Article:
- STAFF PICKS
- GIFTS + GIFT CARDS
- SELL BOOKS
- FIND A STORE
Life Would Be Perfect If I Lived in That Houseby Meghan Daum
The first house I ever had fantasies about was a wood-and-glass octagon occupied by an imaginary person whose name I’d decided was Malcolm Apricot Dingo. The way I remember it, the house (which was real) looked more like a giant lemonade pitcher than a place where people might actually live. It sat on a weedy plot of land on a winding street, a tall, barrel-like structure that at certain times of day and given a certain arrangement of the window shades provided a view all the way through to the backyard. I was six years old, and this was a source of unending delight; the house made me feel as if I had X-ray vision, as if I were bionic.
Twice a day, my mother drove me past this house on our twenty-minute drive to and from my school. The commute had been made necessary by our recent move to a new neighborhood and my mother’s last-minute decision, amid my begging and tears, to allow me to attend first grade at the same school where I’d attended kindergarten. The summer before, my parents had bought their first house, a yellow brick bungalow in a state of nearly unfathomable decay, and for all of my mother’s enthusiasm about the new neighborhood she hadn’t taken the final step of forcing me to attend school in the proper district. In retrospect, this deferment of the inevitable seems by turns tender and useless. I’d transfer to my zone-appropriate school the following year. The year after that, we’d pack our belongings in a rented Ryder truck and move seventeen hundred miles to yet another town and another school, where I’d stay for three years before another local move necessitated another clumsy navigation through a brine of strangers.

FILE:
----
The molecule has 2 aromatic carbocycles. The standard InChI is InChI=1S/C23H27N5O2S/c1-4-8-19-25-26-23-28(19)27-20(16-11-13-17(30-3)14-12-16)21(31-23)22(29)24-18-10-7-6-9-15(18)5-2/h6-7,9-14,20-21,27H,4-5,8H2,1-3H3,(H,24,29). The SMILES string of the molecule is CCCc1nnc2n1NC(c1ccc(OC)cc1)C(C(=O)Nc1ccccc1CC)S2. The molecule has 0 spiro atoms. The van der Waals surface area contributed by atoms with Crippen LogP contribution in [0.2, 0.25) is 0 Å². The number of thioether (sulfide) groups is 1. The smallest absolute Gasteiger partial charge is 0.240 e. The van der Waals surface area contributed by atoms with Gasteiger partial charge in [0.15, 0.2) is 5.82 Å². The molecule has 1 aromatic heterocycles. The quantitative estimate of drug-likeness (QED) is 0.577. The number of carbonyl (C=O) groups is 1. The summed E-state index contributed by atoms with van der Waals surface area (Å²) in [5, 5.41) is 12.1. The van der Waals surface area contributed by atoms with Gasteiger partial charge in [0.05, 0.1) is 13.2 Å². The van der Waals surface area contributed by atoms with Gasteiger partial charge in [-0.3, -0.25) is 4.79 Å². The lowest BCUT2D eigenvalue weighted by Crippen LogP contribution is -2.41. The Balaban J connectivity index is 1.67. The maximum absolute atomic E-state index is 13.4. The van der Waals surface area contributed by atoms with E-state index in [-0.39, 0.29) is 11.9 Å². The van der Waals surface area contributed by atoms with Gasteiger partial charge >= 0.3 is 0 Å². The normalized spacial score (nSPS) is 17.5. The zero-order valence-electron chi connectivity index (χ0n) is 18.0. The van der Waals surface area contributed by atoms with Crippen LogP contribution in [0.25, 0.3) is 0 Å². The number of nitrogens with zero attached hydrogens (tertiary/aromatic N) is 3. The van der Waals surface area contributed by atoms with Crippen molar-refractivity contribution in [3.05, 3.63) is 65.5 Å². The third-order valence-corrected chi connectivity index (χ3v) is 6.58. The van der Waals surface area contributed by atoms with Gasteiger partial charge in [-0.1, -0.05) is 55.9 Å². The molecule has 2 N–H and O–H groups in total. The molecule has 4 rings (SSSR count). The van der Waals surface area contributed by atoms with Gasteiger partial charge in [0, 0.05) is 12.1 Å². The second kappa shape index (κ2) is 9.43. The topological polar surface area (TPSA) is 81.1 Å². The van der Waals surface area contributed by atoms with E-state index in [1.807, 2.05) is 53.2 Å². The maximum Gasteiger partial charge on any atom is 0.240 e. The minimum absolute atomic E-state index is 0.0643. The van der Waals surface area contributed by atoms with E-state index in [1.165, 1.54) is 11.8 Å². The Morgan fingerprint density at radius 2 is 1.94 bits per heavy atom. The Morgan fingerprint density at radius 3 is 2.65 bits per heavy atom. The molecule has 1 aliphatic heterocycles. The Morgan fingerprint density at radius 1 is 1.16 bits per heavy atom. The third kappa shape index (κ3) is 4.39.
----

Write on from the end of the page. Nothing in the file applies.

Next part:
But in the year of the octagonal house, in those ten months when I passed it twice daily, each time announcing to my mother (I have an explicit memory of this, though she only vaguely recalls it) that Malcolm Apricot Dingo was watching us from behind the glass of what I was sure was his second-floor study, that having glanced up momentarily from his very important work he was waving to us, and that it was only polite that we wave back, I knew nothing of the gut-rattling chaos of being the new kid in school. I knew nothing of eating lunch alone while gamely pretending to read a book, of the indelibly bad impression that can be made from wearing the wrong clothes on the first day of school, of trying to forge friendships with people who’ve had the same best friend since before even the last time you were the new kid.